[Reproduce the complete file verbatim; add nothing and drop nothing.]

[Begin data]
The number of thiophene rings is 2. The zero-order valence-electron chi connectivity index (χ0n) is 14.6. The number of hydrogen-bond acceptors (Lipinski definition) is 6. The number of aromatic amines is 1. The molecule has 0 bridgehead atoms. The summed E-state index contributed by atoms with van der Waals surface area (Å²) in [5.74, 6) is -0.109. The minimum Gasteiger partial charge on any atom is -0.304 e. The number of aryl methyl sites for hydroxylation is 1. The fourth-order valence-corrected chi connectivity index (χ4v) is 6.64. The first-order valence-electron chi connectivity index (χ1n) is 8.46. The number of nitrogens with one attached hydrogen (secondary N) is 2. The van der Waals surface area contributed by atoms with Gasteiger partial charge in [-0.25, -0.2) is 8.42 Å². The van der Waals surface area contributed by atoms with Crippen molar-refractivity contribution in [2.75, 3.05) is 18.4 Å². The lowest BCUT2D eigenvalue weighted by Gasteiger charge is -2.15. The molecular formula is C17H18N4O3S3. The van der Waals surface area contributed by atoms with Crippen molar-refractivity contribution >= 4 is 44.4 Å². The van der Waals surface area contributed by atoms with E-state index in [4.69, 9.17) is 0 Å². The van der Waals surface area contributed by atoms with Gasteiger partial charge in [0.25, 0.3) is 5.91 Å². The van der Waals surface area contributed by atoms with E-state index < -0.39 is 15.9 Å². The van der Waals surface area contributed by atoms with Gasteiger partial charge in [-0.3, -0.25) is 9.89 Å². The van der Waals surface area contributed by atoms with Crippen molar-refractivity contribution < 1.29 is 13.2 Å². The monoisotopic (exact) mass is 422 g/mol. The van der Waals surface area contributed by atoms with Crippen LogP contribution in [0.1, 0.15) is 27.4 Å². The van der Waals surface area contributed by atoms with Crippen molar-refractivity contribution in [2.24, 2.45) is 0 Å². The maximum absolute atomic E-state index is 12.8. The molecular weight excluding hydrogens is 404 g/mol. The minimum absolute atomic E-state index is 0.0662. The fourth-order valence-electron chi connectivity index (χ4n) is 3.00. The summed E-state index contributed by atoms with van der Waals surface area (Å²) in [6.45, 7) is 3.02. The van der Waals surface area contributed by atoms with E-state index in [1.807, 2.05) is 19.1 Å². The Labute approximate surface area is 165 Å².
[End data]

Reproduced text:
The number of thiophene rings is 2. The zero-order valence-electron chi connectivity index (χ0n) is 14.6. The number of hydrogen-bond acceptors (Lipinski definition) is 6. The number of aromatic amines is 1. The molecule has 0 bridgehead atoms. The summed E-state index contributed by atoms with van der Waals surface area (Å²) in [5.74, 6) is -0.109. The minimum Gasteiger partial charge on any atom is -0.304 e. The number of aryl methyl sites for hydroxylation is 1. The fourth-order valence-corrected chi connectivity index (χ4v) is 6.64. The first-order valence-electron chi connectivity index (χ1n) is 8.46. The number of nitrogens with one attached hydrogen (secondary N) is 2. The van der Waals surface area contributed by atoms with Gasteiger partial charge in [-0.25, -0.2) is 8.42 Å². The van der Waals surface area contributed by atoms with Crippen molar-refractivity contribution in [2.75, 3.05) is 18.4 Å². The lowest BCUT2D eigenvalue weighted by Gasteiger charge is -2.15. The molecular formula is C17H18N4O3S3. The van der Waals surface area contributed by atoms with Crippen molar-refractivity contribution >= 4 is 44.4 Å². The van der Waals surface area contributed by atoms with E-state index in [4.69, 9.17) is 0 Å². The van der Waals surface area contributed by atoms with Gasteiger partial charge in [0.25, 0.3) is 5.91 Å². The van der Waals surface area contributed by atoms with E-state index < -0.39 is 15.9 Å². The van der Waals surface area contributed by atoms with Gasteiger partial charge in [-0.3, -0.25) is 9.89 Å². The van der Waals surface area contributed by atoms with Crippen molar-refractivity contribution < 1.29 is 13.2 Å². The monoisotopic (exact) mass is 422 g/mol. The van der Waals surface area contributed by atoms with Crippen LogP contribution in [0.1, 0.15) is 27.4 Å². The van der Waals surface area contributed by atoms with Crippen molar-refractivity contribution in [2.24, 2.45) is 0 Å². The maximum absolute atomic E-state index is 12.8. The molecular weight excluding hydrogens is 404 g/mol. The minimum absolute atomic E-state index is 0.0662. The fourth-order valence-electron chi connectivity index (χ4n) is 3.00. The summed E-state index contributed by atoms with van der Waals surface area (Å²) in [6.45, 7) is 3.02. The van der Waals surface area contributed by atoms with E-state index in [1.807, 2.05) is 19.1 Å². The Labute approximate surface area is 165 Å².